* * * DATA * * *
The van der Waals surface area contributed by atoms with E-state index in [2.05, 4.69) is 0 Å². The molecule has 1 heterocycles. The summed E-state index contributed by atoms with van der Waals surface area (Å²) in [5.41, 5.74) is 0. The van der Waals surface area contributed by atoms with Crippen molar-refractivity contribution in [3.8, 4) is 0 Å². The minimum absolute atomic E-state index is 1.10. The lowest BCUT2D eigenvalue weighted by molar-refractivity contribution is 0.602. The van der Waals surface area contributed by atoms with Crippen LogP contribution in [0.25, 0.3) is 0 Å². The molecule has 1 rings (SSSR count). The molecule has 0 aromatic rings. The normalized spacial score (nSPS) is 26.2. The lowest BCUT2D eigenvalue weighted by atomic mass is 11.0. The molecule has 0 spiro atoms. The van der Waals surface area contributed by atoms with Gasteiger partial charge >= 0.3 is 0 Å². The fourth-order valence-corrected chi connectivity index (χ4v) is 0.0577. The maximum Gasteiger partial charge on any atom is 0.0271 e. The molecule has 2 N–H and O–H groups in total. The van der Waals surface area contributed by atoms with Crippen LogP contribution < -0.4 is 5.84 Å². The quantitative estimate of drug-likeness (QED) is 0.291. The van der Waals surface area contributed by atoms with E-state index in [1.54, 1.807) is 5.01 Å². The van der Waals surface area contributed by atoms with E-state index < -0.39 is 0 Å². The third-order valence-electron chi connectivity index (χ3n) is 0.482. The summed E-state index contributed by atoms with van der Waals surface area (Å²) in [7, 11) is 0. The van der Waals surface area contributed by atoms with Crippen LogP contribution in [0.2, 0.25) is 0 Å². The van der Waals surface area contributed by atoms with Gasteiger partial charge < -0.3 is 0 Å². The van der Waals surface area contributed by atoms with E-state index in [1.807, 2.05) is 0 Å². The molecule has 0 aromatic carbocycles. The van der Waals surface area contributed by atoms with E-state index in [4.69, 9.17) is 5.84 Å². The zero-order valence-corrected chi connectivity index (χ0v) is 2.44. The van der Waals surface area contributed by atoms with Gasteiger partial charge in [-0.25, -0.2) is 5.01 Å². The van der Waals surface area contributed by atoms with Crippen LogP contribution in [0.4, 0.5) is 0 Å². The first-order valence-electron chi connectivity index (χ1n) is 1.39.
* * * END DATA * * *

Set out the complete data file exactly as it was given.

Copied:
The van der Waals surface area contributed by atoms with E-state index in [2.05, 4.69) is 0 Å². The molecule has 1 heterocycles. The summed E-state index contributed by atoms with van der Waals surface area (Å²) in [5.41, 5.74) is 0. The van der Waals surface area contributed by atoms with Crippen molar-refractivity contribution in [3.8, 4) is 0 Å². The minimum absolute atomic E-state index is 1.10. The lowest BCUT2D eigenvalue weighted by molar-refractivity contribution is 0.602. The van der Waals surface area contributed by atoms with Crippen LogP contribution in [0.25, 0.3) is 0 Å². The molecule has 1 rings (SSSR count). The molecule has 0 aromatic rings. The normalized spacial score (nSPS) is 26.2. The lowest BCUT2D eigenvalue weighted by atomic mass is 11.0. The molecule has 0 spiro atoms. The van der Waals surface area contributed by atoms with Gasteiger partial charge >= 0.3 is 0 Å². The fourth-order valence-corrected chi connectivity index (χ4v) is 0.0577. The maximum Gasteiger partial charge on any atom is 0.0271 e. The molecule has 2 N–H and O–H groups in total. The van der Waals surface area contributed by atoms with Crippen LogP contribution < -0.4 is 5.84 Å². The quantitative estimate of drug-likeness (QED) is 0.291. The van der Waals surface area contributed by atoms with E-state index in [1.54, 1.807) is 5.01 Å². The van der Waals surface area contributed by atoms with E-state index < -0.39 is 0 Å². The third-order valence-electron chi connectivity index (χ3n) is 0.482. The summed E-state index contributed by atoms with van der Waals surface area (Å²) in [7, 11) is 0. The van der Waals surface area contributed by atoms with Crippen LogP contribution in [0.2, 0.25) is 0 Å². The van der Waals surface area contributed by atoms with Gasteiger partial charge < -0.3 is 0 Å². The van der Waals surface area contributed by atoms with E-state index in [1.807, 2.05) is 0 Å². The molecule has 0 aromatic carbocycles. The van der Waals surface area contributed by atoms with E-state index in [4.69, 9.17) is 5.84 Å². The zero-order valence-corrected chi connectivity index (χ0v) is 2.44. The van der Waals surface area contributed by atoms with Gasteiger partial charge in [-0.25, -0.2) is 5.01 Å². The van der Waals surface area contributed by atoms with Crippen LogP contribution in [0.4, 0.5) is 0 Å². The first-order valence-electron chi connectivity index (χ1n) is 1.39.